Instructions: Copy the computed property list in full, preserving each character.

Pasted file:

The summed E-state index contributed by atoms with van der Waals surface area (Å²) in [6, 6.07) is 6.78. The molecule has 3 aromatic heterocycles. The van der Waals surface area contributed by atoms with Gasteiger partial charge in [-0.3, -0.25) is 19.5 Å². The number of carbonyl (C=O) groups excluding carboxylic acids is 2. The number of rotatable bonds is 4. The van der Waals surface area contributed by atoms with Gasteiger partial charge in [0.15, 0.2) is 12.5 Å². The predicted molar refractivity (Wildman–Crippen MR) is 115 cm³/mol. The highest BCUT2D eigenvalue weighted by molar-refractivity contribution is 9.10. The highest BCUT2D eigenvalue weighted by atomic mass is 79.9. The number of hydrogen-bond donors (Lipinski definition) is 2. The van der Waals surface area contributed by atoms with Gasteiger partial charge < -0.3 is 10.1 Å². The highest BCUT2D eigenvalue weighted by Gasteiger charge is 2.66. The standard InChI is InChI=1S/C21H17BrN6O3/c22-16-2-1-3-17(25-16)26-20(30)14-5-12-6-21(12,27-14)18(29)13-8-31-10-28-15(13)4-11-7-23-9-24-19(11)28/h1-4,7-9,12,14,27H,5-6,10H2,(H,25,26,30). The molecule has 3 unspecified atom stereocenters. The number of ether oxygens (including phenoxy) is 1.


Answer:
The summed E-state index contributed by atoms with van der Waals surface area (Å²) in [6, 6.07) is 6.78. The molecule has 3 aromatic heterocycles. The van der Waals surface area contributed by atoms with Gasteiger partial charge in [-0.3, -0.25) is 19.5 Å². The number of carbonyl (C=O) groups excluding carboxylic acids is 2. The number of rotatable bonds is 4. The van der Waals surface area contributed by atoms with Gasteiger partial charge in [0.15, 0.2) is 12.5 Å². The predicted molar refractivity (Wildman–Crippen MR) is 115 cm³/mol. The highest BCUT2D eigenvalue weighted by molar-refractivity contribution is 9.10. The highest BCUT2D eigenvalue weighted by atomic mass is 79.9. The number of hydrogen-bond donors (Lipinski definition) is 2. The van der Waals surface area contributed by atoms with Gasteiger partial charge < -0.3 is 10.1 Å². The highest BCUT2D eigenvalue weighted by Gasteiger charge is 2.66. The standard InChI is InChI=1S/C21H17BrN6O3/c22-16-2-1-3-17(25-16)26-20(30)14-5-12-6-21(12,27-14)18(29)13-8-31-10-28-15(13)4-11-7-23-9-24-19(11)28/h1-4,7-9,12,14,27H,5-6,10H2,(H,25,26,30). The molecule has 3 unspecified atom stereocenters. The number of ether oxygens (including phenoxy) is 1.